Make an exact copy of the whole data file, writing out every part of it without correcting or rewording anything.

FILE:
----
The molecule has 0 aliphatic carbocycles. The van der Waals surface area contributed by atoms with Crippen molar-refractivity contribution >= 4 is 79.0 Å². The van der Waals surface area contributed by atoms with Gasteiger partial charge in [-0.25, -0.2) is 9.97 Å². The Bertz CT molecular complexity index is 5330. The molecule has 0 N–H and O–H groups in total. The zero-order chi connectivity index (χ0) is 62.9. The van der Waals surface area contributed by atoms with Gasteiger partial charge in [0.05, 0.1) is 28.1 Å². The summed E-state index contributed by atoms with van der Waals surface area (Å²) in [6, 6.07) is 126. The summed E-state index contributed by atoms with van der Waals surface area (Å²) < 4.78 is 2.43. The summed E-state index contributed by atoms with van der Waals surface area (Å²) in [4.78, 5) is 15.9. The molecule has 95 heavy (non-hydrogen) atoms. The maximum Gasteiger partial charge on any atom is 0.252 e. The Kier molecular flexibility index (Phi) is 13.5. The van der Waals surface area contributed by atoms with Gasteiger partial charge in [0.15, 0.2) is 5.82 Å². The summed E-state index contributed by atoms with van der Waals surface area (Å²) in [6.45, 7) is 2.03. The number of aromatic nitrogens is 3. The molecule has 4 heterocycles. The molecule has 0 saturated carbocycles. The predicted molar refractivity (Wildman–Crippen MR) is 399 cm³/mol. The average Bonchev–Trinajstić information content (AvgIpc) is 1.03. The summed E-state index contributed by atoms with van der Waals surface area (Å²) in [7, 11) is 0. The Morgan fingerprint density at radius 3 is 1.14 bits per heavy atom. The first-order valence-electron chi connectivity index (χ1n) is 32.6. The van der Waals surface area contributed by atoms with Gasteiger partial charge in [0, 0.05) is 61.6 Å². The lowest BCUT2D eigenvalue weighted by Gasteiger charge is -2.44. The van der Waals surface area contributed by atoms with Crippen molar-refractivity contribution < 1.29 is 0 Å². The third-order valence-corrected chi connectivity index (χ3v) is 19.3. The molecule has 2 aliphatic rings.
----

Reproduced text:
The molecule has 0 aliphatic carbocycles. The van der Waals surface area contributed by atoms with Crippen molar-refractivity contribution >= 4 is 79.0 Å². The van der Waals surface area contributed by atoms with Gasteiger partial charge in [-0.25, -0.2) is 9.97 Å². The Bertz CT molecular complexity index is 5330. The molecule has 0 N–H and O–H groups in total. The zero-order chi connectivity index (χ0) is 62.9. The van der Waals surface area contributed by atoms with Gasteiger partial charge in [0.05, 0.1) is 28.1 Å². The summed E-state index contributed by atoms with van der Waals surface area (Å²) in [6, 6.07) is 126. The summed E-state index contributed by atoms with van der Waals surface area (Å²) < 4.78 is 2.43. The summed E-state index contributed by atoms with van der Waals surface area (Å²) in [4.78, 5) is 15.9. The molecule has 95 heavy (non-hydrogen) atoms. The maximum Gasteiger partial charge on any atom is 0.252 e. The Kier molecular flexibility index (Phi) is 13.5. The van der Waals surface area contributed by atoms with Gasteiger partial charge in [0.15, 0.2) is 5.82 Å². The summed E-state index contributed by atoms with van der Waals surface area (Å²) in [6.45, 7) is 2.03. The number of aromatic nitrogens is 3. The molecule has 4 heterocycles. The molecule has 0 saturated carbocycles. The predicted molar refractivity (Wildman–Crippen MR) is 399 cm³/mol. The average Bonchev–Trinajstić information content (AvgIpc) is 1.03. The summed E-state index contributed by atoms with van der Waals surface area (Å²) in [7, 11) is 0. The Morgan fingerprint density at radius 3 is 1.14 bits per heavy atom. The first-order valence-electron chi connectivity index (χ1n) is 32.6. The van der Waals surface area contributed by atoms with Gasteiger partial charge in [0, 0.05) is 61.6 Å². The lowest BCUT2D eigenvalue weighted by Gasteiger charge is -2.44. The van der Waals surface area contributed by atoms with Crippen molar-refractivity contribution < 1.29 is 0 Å². The third-order valence-corrected chi connectivity index (χ3v) is 19.3. The molecule has 2 aliphatic rings.